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Table of Contents
Vol. 55, No. 2, 2009
Issue release date: March 2009
Section title: Experimental Section
Free Access
Gerontology 2009;55:205–216

The Evolutionary Theories of Aging Revisited – A Mini-Review

Ljubuncic P. · Reznick A.Z.
Department of Anatomy and Cell Biology, Rappaport Faculty of Medicine, Technion – Israel Institute of Technology, Haifa, Israel
email Corresponding Author

A.Z. Reznick

Department of Anatomy and Cell Biology, Faculty of Medicine

Technion – Israel Institute of Technology

Haifa 31096 (Israel)

Tel. +972 4 829 5388, Fax +972 4 829 5403, E-Mail reznick@tx.technion.ac.il

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This short review portrays the evolutionary theories of aging in the light of the existing discoveries from genomic and molecular genetic studies on aging and longevity. At the outset, an historical background for the development of the evolutionary theories of aging is presented through the works of August Weismann (programmed death and the germ plasm theories) including his exceptional theoretical postulation, later experimentally validated by the existence of cell division limits. Afterwards, the theory of mutation accumulation of Peter Medawar and the theory modification by Charlesworth (late-life mortality plateau) are presented as well as the antagonistic pleiotropy hypothesis of George Williams, and the disposable soma theory of Kirkwood and Holliday. These theories are discussed in the light of the different research studies, which include studies on insulin signaling and longevity, the possibility that nuclear factor kappa B may be a major mediator of aging, studies of anti-aging Sirtuins and studies on heat shock proteins and longevity and on gene sets as biomarkers of aging. Finally, the proposals for future research in biogerontology, such as studies on the control of protein synthesis, validation of biomarkers of aging, understanding the biochemistry of longevity and research in the field of gerontologic pathology are presented. Likewise, further attention is suggested regarding the work on telomere shortening, stem cells and studies on understanding the biochemical and molecular basis for longevity in centenarians.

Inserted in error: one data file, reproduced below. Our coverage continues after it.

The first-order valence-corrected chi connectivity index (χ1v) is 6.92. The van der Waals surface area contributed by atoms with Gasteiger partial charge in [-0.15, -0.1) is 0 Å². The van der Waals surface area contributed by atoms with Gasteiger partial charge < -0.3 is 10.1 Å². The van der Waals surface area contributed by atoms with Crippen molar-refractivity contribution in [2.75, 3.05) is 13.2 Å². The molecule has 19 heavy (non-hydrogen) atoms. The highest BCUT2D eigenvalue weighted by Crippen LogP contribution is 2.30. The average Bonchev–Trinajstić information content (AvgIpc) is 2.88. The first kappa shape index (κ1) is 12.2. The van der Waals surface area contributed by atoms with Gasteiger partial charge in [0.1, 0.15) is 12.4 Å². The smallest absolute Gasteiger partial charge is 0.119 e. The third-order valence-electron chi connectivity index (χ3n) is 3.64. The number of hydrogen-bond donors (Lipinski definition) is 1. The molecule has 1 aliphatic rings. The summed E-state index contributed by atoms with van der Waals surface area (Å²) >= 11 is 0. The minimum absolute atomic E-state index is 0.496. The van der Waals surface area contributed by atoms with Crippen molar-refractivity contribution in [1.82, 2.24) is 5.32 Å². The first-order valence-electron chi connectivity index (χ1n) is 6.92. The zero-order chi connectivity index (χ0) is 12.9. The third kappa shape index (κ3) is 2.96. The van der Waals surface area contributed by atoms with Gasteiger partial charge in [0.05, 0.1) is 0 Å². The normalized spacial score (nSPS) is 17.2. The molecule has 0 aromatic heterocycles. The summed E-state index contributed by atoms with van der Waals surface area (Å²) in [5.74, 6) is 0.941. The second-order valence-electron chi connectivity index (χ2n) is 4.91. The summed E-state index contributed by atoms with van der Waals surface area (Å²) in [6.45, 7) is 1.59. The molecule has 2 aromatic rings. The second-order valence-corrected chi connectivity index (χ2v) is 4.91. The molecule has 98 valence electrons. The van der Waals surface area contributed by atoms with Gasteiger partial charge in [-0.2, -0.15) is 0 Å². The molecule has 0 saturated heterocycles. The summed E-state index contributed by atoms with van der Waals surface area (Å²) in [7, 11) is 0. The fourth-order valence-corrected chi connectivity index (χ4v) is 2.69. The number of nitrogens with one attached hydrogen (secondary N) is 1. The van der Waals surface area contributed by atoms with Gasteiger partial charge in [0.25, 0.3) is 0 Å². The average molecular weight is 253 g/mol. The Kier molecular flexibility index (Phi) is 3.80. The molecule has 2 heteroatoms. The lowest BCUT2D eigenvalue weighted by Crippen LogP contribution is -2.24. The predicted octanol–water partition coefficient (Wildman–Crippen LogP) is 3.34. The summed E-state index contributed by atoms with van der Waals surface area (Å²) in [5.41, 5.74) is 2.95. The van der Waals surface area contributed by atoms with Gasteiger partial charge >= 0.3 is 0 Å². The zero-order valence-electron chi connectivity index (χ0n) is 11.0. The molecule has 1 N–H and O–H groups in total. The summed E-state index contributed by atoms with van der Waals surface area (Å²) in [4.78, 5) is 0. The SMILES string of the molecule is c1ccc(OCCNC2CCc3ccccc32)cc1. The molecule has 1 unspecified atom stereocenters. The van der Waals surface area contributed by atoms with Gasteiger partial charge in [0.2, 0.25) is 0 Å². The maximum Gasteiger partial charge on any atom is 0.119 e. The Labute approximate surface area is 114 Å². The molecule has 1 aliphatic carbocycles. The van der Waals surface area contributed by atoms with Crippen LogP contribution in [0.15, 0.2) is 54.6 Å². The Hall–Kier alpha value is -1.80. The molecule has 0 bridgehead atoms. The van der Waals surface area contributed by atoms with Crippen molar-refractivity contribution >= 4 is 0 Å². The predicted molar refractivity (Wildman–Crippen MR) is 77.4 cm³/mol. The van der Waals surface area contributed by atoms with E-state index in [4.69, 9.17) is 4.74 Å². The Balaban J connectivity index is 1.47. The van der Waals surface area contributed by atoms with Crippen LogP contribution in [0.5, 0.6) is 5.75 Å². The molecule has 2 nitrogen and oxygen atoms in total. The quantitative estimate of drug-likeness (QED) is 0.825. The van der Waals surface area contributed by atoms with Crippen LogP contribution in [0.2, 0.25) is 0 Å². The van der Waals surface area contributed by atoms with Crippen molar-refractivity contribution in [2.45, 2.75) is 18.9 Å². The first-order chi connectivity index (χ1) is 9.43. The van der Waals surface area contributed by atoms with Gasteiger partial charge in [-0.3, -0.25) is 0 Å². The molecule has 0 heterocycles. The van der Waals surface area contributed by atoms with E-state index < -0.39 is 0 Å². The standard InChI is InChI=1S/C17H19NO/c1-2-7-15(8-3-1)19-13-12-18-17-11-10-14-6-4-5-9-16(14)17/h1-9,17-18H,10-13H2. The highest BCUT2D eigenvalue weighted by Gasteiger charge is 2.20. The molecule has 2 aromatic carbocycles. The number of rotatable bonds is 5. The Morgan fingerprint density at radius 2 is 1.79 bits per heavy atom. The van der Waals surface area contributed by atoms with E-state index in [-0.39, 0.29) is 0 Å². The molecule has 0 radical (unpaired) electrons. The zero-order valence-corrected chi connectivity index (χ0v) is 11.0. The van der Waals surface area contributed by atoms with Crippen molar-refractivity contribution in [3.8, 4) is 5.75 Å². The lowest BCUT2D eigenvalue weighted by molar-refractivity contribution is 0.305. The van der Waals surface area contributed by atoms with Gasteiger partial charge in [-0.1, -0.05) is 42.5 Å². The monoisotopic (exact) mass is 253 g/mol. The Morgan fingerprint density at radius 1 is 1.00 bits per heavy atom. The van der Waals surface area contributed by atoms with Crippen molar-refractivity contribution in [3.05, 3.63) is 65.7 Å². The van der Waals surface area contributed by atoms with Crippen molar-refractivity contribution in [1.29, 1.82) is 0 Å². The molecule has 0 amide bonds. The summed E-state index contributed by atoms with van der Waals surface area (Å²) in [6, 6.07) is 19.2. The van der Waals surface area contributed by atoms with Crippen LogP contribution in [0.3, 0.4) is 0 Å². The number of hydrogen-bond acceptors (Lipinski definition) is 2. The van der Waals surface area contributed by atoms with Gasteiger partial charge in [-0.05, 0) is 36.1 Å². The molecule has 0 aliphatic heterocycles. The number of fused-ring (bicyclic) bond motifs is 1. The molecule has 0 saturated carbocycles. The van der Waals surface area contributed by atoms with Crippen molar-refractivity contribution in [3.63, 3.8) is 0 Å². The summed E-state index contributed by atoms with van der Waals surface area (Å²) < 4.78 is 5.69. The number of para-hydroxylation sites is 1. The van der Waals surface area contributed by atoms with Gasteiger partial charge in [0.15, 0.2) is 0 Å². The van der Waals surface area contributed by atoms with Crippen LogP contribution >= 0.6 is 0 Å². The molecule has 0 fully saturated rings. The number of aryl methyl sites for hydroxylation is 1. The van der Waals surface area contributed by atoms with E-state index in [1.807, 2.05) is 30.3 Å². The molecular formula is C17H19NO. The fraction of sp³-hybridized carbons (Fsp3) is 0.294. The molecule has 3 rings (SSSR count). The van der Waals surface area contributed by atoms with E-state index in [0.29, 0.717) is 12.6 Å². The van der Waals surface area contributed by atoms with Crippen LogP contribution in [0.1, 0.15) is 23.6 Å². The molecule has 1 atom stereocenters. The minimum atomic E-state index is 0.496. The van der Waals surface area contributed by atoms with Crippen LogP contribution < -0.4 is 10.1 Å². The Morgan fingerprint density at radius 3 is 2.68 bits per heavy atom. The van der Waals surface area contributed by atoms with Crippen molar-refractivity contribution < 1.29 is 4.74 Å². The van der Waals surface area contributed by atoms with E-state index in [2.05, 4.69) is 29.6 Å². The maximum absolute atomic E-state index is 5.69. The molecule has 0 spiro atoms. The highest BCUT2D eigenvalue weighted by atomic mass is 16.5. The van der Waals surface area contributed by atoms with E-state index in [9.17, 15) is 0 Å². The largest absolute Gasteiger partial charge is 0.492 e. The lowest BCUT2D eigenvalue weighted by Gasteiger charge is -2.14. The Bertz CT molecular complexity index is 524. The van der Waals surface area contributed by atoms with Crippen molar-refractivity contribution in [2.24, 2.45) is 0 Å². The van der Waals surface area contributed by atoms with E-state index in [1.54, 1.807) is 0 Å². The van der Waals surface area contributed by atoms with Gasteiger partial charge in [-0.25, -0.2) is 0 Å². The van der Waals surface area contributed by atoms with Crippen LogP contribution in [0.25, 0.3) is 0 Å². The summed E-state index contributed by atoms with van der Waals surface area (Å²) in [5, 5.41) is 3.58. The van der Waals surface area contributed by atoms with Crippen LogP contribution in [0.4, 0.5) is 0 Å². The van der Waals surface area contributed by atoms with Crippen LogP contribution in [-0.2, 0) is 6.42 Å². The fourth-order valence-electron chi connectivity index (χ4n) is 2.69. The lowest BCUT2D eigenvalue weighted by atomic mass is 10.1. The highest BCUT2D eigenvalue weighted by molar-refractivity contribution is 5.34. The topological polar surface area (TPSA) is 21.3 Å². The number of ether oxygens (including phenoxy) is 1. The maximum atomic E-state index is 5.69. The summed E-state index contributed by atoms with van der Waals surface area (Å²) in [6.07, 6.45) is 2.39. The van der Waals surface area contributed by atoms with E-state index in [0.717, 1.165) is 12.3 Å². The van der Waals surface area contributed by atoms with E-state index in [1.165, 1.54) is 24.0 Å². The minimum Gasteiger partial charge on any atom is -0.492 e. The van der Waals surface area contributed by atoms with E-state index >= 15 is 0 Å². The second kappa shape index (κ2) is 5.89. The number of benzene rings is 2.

© 2009 S. Karger AG, Basel

Article / Publication Details

First-Page Preview
Abstract of Experimental Section

Received: July 21, 2008
Accepted: December 22, 2008
Published online: February 07, 2009
Issue release date: March 2009

Number of Print Pages: 12
Number of Figures: 0
Number of Tables: 0

ISSN: 0304-324X (Print)
eISSN: 1423-0003 (Online)

For additional information: http://www.karger.com/GER

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